The Importance of Fundamentals in Skiing

In the ski-racing world there has been a lot of coverage lately about the fact that clean and tidy looking skiing is not the fastest in racing. The main emphasis and talk is about using strength and power along with big ‘stivoting’ angles at the top of the turn in order to take the fastest line.

Someone like Ted Ligety has spent most of his junior career and 1000’s of hours of practice learning the proper fundamentals of skiing.  He is also a full time athlete who has incredible power to weight ratio and developed excellent motor control skills. Ted Ligety can do the amazing things he does because he has put in his time.

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My point is this: all young racers build fundamental skills from the beginning. They spend time developing all sorts of skiing skills that most ski instructors don’t spend enough time on.

In my experience instructors (as was I) are seduced by the goals of passing the Eurotest and end up running gates before they are ready. This can lead to seasons upon seasons of missed eurotests and repetitive training with little gains.

BASI and most instructor qualification systems talk about the importance of fundamentals. If you take BASI’s fundamentals for example they are a nice and simple way to look at all things that build a good skier. But do instructors spend enough time on them? Can they really maintain it in all conditions and regardless how steep the slope? Lets face it: skiing at slow speed when there is powder is a little tedious!

To me, the key characteristics of instructors who have rushed in to gates too early are:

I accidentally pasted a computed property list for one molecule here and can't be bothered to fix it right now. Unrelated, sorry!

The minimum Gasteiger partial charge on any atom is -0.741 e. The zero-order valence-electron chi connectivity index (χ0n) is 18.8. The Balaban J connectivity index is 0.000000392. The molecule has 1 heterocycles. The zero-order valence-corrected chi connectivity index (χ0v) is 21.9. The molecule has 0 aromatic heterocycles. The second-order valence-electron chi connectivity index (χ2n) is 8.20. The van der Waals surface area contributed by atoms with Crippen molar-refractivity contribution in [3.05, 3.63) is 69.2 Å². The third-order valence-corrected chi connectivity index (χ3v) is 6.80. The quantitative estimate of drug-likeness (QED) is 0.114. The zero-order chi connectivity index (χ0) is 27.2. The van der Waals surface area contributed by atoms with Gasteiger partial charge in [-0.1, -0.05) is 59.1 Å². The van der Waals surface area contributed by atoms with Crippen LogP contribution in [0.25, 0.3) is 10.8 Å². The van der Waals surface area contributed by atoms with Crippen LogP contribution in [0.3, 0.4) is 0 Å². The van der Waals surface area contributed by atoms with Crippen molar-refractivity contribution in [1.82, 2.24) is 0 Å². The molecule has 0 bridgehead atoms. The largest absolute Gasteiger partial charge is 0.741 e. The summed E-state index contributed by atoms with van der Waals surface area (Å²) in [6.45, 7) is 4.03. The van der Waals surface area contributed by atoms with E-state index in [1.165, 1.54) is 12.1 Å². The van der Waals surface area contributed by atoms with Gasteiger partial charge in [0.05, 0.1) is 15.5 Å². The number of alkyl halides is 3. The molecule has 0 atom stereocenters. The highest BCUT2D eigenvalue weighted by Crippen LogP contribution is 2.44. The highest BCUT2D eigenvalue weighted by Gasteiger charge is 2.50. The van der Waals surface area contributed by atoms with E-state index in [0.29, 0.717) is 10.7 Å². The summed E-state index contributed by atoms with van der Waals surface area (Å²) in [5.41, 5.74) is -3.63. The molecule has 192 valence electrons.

• Popping – not moving enough laterally and managing the pressure by standing too tall to initiate and then sinking back down ‘dumping’ all the pressure at the end of the turn
  • Not working the ski as it should be worked. If you look at the skier from the ground up, the instructor who is not ready for gates would be getting large edge angles at the end of the turn along with ski judder and rotation, with no pressure/grip at the top of the turn. In short: using ankles, knees and hip at the wrong time.
  • Taking a too straight line and not ‘arc-ing’ the turn. This makes the performer unable to control speed and line and so missing gates etc.
  • Developing bad habits and creating psychological barriers.

If you really want to be fast and accurate in the gates then spend a bit more time developing solid technique and skills before entering the gates. Here are a few tips when working on fundamentals:

  1. Ski slowly! If you cant make all the correct movements at the right time in the right place at a slow speed then it is unlikely you will make them at a higher speed. It is also one of the best ways to identify faults. I had the privilege of working with Dave Ryding and coach Tristan Glasse-Davies this summer who spent 2 months breaking down Dave’s left footed turn at excruciatingly slow speeds!
  2. Drills have their place. Some coaches like them, some not so much. I think it’s important for the learner to know why they are doing them and making sure that they are mastered properly. It is also important to find out what works best for you. Check Mikela Shiffrin’s tips on drills:

  3. Take lots of video and spend time analyzing it. Plan a way you are going to change your mistakes. Visualization can play a big part in this.
  4. Ski on ice. Hero snow is lovely for feeling grip and confidence but ice will separate the wheat from the chaff. Prep your skis well and learn to ski on ice; it will highlight all your weaknesses in one run, probably more than a week of skiing on hero snow will!